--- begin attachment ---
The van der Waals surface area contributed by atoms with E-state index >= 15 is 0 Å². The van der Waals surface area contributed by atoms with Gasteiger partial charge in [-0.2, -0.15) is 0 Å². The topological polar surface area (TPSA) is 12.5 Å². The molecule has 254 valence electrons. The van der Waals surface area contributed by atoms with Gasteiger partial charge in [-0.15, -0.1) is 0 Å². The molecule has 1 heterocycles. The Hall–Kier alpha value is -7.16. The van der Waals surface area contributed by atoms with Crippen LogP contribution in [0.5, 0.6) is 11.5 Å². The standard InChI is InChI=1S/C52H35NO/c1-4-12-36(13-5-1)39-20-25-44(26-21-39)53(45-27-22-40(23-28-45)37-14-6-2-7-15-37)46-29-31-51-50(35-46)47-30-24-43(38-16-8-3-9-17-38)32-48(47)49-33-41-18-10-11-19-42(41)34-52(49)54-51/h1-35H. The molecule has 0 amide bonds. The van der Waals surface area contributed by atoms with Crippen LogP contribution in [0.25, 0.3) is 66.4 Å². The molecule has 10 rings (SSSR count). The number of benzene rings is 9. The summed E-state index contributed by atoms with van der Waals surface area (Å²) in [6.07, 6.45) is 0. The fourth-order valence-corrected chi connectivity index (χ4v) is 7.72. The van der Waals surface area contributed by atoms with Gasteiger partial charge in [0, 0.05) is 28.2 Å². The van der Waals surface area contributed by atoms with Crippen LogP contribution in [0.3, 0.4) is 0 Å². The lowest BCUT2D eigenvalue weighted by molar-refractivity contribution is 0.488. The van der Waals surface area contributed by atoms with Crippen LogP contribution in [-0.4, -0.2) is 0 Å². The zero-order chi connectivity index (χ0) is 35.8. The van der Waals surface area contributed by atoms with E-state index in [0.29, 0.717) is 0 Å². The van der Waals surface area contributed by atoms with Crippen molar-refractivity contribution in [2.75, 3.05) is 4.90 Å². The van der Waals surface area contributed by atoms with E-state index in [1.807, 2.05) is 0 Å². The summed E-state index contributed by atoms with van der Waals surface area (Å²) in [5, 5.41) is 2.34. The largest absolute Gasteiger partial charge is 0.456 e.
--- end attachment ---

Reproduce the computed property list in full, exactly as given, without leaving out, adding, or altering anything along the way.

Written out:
The van der Waals surface area contributed by atoms with E-state index >= 15 is 0 Å². The van der Waals surface area contributed by atoms with Gasteiger partial charge in [-0.2, -0.15) is 0 Å². The topological polar surface area (TPSA) is 12.5 Å². The molecule has 254 valence electrons. The van der Waals surface area contributed by atoms with Gasteiger partial charge in [-0.15, -0.1) is 0 Å². The molecule has 1 heterocycles. The Hall–Kier alpha value is -7.16. The van der Waals surface area contributed by atoms with Crippen LogP contribution in [0.5, 0.6) is 11.5 Å². The standard InChI is InChI=1S/C52H35NO/c1-4-12-36(13-5-1)39-20-25-44(26-21-39)53(45-27-22-40(23-28-45)37-14-6-2-7-15-37)46-29-31-51-50(35-46)47-30-24-43(38-16-8-3-9-17-38)32-48(47)49-33-41-18-10-11-19-42(41)34-52(49)54-51/h1-35H. The molecule has 0 amide bonds. The van der Waals surface area contributed by atoms with Crippen LogP contribution in [0.25, 0.3) is 66.4 Å². The molecule has 10 rings (SSSR count). The number of benzene rings is 9. The summed E-state index contributed by atoms with van der Waals surface area (Å²) in [6.07, 6.45) is 0. The fourth-order valence-corrected chi connectivity index (χ4v) is 7.72. The van der Waals surface area contributed by atoms with Gasteiger partial charge in [0, 0.05) is 28.2 Å². The van der Waals surface area contributed by atoms with Crippen LogP contribution in [0.3, 0.4) is 0 Å². The lowest BCUT2D eigenvalue weighted by molar-refractivity contribution is 0.488. The van der Waals surface area contributed by atoms with Crippen LogP contribution in [-0.4, -0.2) is 0 Å². The zero-order chi connectivity index (χ0) is 35.8. The van der Waals surface area contributed by atoms with E-state index in [0.29, 0.717) is 0 Å². The van der Waals surface area contributed by atoms with Crippen molar-refractivity contribution in [2.75, 3.05) is 4.90 Å². The van der Waals surface area contributed by atoms with E-state index in [1.807, 2.05) is 0 Å². The summed E-state index contributed by atoms with van der Waals surface area (Å²) in [5, 5.41) is 2.34. The largest absolute Gasteiger partial charge is 0.456 e.